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HomemilastwordThe Last Word: The Despicable Customers

The Last Word: The Despicable Customers

I’m on LinkedIn. Why? I’m not really sure, except that, like most people, I seem to be just ‘collecting people’. If you’re looking for an employee, or you want to jump ship, LinkedIn is ideal, but, as a small business owner, the uses are limited. That is, unless you’re part of a discussion group, then you’ll receive the occasional pearl in your spam.

Case in point was an email I received recently from Robert Fleming, CEO of the eMarketing Association, entitled ‘The Despicable Customers’. The heading caught my attention but the content caused me to do a double take.Fleming wrote: “Why do so many companies show an utter contempt for their customers? Think about emails that state ‘do not reply to this email, this address is not monitored’ (translation – we don’t really care about you nor do we want a dialog with you, so don’t contact us)”.

He’s spot on. Companies that send these emails have a fantastic opportunity to engage with current customers. Instead they spend millions trying desperately to find new ones.

Fleming then goes on to talk about those utterly frustrating phone scrabble games: “Press one for this, two for that, enter your account number, the name of your first born, your address, then proceed to the next automated button pushing, defective voice recognition, time wasting marathon. If you are lucky, maybe finally, you will actually be able to talk to a person, and repeat to them all the information you already entered. Lucky you. Another sunken, ruined opportunity to engage, and strengthen a relationship with the person that pays their salary, you, their customer,” he says.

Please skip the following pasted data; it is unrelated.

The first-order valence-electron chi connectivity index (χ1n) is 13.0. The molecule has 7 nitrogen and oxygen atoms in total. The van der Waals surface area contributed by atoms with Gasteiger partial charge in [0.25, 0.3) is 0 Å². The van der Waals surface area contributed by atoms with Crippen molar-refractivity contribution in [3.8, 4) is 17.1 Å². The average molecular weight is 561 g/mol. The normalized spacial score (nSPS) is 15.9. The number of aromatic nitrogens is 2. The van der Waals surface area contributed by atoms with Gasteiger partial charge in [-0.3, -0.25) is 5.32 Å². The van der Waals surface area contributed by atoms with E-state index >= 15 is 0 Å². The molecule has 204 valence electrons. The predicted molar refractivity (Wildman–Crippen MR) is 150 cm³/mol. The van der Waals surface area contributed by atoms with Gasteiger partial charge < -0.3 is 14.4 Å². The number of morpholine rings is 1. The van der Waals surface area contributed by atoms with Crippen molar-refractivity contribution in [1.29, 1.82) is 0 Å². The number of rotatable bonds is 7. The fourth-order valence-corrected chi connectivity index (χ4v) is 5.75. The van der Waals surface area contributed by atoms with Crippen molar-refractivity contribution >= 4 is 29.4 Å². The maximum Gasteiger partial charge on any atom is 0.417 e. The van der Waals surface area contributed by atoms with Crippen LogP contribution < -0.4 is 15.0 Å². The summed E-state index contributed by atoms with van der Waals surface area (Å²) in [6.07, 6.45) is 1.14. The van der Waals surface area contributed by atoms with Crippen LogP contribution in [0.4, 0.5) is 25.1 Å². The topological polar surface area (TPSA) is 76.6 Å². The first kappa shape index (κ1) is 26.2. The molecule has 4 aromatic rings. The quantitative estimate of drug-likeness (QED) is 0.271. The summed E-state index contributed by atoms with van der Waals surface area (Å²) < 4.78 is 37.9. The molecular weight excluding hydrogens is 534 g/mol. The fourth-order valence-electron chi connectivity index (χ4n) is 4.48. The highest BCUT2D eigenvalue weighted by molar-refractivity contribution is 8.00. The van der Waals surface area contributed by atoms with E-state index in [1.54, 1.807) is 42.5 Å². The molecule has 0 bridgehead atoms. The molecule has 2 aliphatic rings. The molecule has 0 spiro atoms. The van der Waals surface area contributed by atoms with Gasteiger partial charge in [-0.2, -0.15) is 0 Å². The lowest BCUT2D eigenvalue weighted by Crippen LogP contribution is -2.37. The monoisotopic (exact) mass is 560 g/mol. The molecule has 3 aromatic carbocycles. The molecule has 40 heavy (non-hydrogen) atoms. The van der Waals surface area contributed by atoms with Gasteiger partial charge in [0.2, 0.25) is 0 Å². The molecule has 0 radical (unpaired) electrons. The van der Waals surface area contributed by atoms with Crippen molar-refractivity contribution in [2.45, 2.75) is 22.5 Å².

Why do so many companies show an utter contempt for their customers?

To top it off, that same company will ask you to ‘Like us on Facebook’. Why would you?!

Fleming’s solution? “Take 10 per cent of the marketing budget they use for acquisition and add it to a ‘customer retention budget’.” What, you don’t have a ‘customer retention budget’? You’re not alone… yet the risk is that if you treat customers like they’re a disruption to your daily routine, you really won’t need a budget… ever!

Many experts pontificate about how to ‘get a sale’. What they don’t tell you is how to keep that customer and convert that relationship into a loyal long-term customer relationship. The first sale is just one step in maintaining and managing your patient / customer expectations for the long-term.

As Fleming says, “for just a moment, stop thinking, working, strategising about new customers, and instead, think about the experience you offer to your current customers”.

Walk around your practice in your customers’ shoes and see what they experience from their side of the counter. It will help you to develop more of an understanding of their needs and how you can connect with them more effectively.

Do this and your customers won’t move to another optical retailer just because they offer cheaper prices.


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